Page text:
(#421: 9 February 1991, 1 week)
Track listing: Trust Me/Who? Where? Why?/International Bright Young Thing/I’m Burning/Right Here, Right Now/Nothing To Hold Me/Real Real Real/Welcome Back Victoria/Two And Two/Stripped/Blissed
(Author’s Note: Some editions include an extra track, “Are You Satisfied?” Mine, sourced from the charity shop for 50p, does not.)
Start a fire in pop and pretty soon the corporate ambulance chasers will get to the scene. There were Happy Mondays and Pop Will Eat Itself, but the multinationals wanted you to dig EMF and Jesus Jones. In the States these two bands were even marketed as representing “the Manchester scene,” despite EMF actually coming from the Forest of Dean and Jesus Jones being the biggest pop stars since XTC to come from Wiltshire (they were based in Bradford-on-Avon but its members came from places as far apart as Carshalton, Devizes and Kentish Town).
If only JJ had an ounce of the genuine weirdness of DDBM&T. People raved, and in some places still do, about Liquidizer as epitomising a pioneering fusion of indie and dance, but all I hear in it is PWEI without the wit, adventure and uncleared samples (the record is suspiciously clear of any recognisable samples).
No doubt someone at EMI had a quiet word with them about making their second album more “accessible,” i.e. more guitar-based songs. It is fairly evident on listening that Jesus Jones were really a rather conservative – and you may wish to capitalise that last word – rock band with pretences to radicalism. It doesn’t help that Mike Edwards possesses one of the most singularly unattractive voices in pop, generally sounding like he had taken too much Listerine mouthwash and is about to be sick. Moreover, on songs like “Trust Me,” he even manages to conjure up the unlikely comparison of Roger Daltrey.
For all their chatter about newness and nowness…and few things date more rapidly in pop…it’s clear that Jesus Jones cannot escape the urge to sound like mediocre sixties freakbeat, minus the freaky elements. Even when they go for the all-out noise assault (“Stripped”) we spent the duration of the track naming acts we believed did or do this sort of thing better. We passed the fifty mark.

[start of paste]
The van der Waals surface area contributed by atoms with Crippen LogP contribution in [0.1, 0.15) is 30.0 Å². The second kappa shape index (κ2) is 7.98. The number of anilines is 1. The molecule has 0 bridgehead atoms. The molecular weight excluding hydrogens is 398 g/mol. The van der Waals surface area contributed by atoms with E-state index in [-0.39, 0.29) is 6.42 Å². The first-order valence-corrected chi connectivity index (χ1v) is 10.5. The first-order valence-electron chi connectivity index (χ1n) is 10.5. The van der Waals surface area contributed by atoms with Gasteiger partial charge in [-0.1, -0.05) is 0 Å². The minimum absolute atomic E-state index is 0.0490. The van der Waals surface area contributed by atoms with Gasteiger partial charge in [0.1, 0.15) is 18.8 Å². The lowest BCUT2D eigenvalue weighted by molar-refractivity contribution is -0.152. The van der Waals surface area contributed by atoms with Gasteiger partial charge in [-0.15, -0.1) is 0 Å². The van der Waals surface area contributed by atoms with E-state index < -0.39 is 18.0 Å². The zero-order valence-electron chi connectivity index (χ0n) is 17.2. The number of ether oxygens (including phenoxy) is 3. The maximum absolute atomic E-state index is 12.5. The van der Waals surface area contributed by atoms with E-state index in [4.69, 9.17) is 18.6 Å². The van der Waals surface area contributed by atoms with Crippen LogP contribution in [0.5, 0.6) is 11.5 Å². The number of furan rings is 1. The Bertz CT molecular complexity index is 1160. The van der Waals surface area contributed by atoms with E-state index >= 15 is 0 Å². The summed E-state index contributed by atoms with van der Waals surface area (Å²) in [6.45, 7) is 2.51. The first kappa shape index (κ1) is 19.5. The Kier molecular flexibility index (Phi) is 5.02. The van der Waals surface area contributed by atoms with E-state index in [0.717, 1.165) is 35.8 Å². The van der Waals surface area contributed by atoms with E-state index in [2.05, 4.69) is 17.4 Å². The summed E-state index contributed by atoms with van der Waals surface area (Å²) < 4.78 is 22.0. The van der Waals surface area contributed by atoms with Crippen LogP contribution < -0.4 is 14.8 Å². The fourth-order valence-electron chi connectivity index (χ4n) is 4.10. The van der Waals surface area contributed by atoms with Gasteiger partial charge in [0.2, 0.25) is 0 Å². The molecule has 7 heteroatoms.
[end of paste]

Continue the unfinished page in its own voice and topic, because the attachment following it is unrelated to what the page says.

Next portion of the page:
At least “Right Here, Right Now” is a song about something – the Berlin Wall coming down; oh, all that squandered hope – and consequently is their only song much known outside Britain, so much so that the band still regularly reforms to play corporate events – just the one song – and get richly paid. In Canada, however, it is perhaps most famous for being used in a television advertising campaign to attract tourists to Prince Edward Island, a place, Lena reliably informs me, famous only for Anne Of Green Gables and potatoes.
I am sure that many young conservatives of the period revelled in the alleged wonders of “Right Here, Right Now” as a beacon for the future they wanted. But I still find Doubt a dispiriting, enervating listen – and of the four hundred and twenty-one albums we have looked at so far, its cover ranks with that of entry #71 as the worst album cover in the series to date. You do wonder what “big Dave Balfe” and the other people at Food Records were thinking – hey, we’ve hit the big time with Jesus Jones, which is just as well; who the hell is going to listen to a band called Blur? Finally, Doubt reinforces the maxim that putting warnings on the sleeves of albums stating “This album contains extreme sounds which could damage musical equipment when played at high volume” is the crying of rock wolf.